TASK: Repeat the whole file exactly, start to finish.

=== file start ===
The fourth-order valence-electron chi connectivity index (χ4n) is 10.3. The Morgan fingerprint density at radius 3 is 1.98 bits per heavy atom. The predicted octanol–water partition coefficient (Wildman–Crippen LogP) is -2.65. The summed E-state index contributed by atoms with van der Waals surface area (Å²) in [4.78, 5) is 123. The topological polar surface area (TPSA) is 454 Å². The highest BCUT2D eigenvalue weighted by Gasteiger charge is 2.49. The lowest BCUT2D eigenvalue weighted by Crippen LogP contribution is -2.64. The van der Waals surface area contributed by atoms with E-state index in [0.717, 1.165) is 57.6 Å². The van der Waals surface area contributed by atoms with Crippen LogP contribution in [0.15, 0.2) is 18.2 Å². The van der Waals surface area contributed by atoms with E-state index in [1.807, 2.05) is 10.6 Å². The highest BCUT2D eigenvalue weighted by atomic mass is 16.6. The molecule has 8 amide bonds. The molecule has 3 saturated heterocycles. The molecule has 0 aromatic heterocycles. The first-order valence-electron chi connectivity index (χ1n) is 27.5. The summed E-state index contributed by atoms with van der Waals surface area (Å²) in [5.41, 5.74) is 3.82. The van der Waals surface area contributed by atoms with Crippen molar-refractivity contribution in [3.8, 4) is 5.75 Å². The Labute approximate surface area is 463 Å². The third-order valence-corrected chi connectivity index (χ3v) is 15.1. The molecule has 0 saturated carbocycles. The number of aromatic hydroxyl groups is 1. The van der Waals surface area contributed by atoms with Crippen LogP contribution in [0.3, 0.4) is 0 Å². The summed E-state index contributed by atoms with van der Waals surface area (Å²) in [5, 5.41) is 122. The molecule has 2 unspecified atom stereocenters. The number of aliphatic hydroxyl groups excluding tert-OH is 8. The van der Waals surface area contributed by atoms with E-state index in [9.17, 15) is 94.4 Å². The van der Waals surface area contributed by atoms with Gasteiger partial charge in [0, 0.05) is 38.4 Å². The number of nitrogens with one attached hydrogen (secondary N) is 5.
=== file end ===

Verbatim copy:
The fourth-order valence-electron chi connectivity index (χ4n) is 10.3. The Morgan fingerprint density at radius 3 is 1.98 bits per heavy atom. The predicted octanol–water partition coefficient (Wildman–Crippen LogP) is -2.65. The summed E-state index contributed by atoms with van der Waals surface area (Å²) in [4.78, 5) is 123. The topological polar surface area (TPSA) is 454 Å². The highest BCUT2D eigenvalue weighted by Gasteiger charge is 2.49. The lowest BCUT2D eigenvalue weighted by Crippen LogP contribution is -2.64. The van der Waals surface area contributed by atoms with E-state index in [0.717, 1.165) is 57.6 Å². The van der Waals surface area contributed by atoms with Crippen LogP contribution in [0.15, 0.2) is 18.2 Å². The van der Waals surface area contributed by atoms with E-state index in [1.807, 2.05) is 10.6 Å². The highest BCUT2D eigenvalue weighted by atomic mass is 16.6. The molecule has 8 amide bonds. The molecule has 3 saturated heterocycles. The molecule has 0 aromatic heterocycles. The first-order valence-electron chi connectivity index (χ1n) is 27.5. The summed E-state index contributed by atoms with van der Waals surface area (Å²) in [5.41, 5.74) is 3.82. The van der Waals surface area contributed by atoms with Crippen molar-refractivity contribution in [3.8, 4) is 5.75 Å². The Labute approximate surface area is 463 Å². The third-order valence-corrected chi connectivity index (χ3v) is 15.1. The molecule has 0 saturated carbocycles. The number of aromatic hydroxyl groups is 1. The van der Waals surface area contributed by atoms with Crippen LogP contribution in [0.3, 0.4) is 0 Å². The summed E-state index contributed by atoms with van der Waals surface area (Å²) in [5, 5.41) is 122. The molecule has 2 unspecified atom stereocenters. The number of aliphatic hydroxyl groups excluding tert-OH is 8. The van der Waals surface area contributed by atoms with E-state index in [9.17, 15) is 94.4 Å². The van der Waals surface area contributed by atoms with Gasteiger partial charge in [0, 0.05) is 38.4 Å². The number of nitrogens with one attached hydrogen (secondary N) is 5.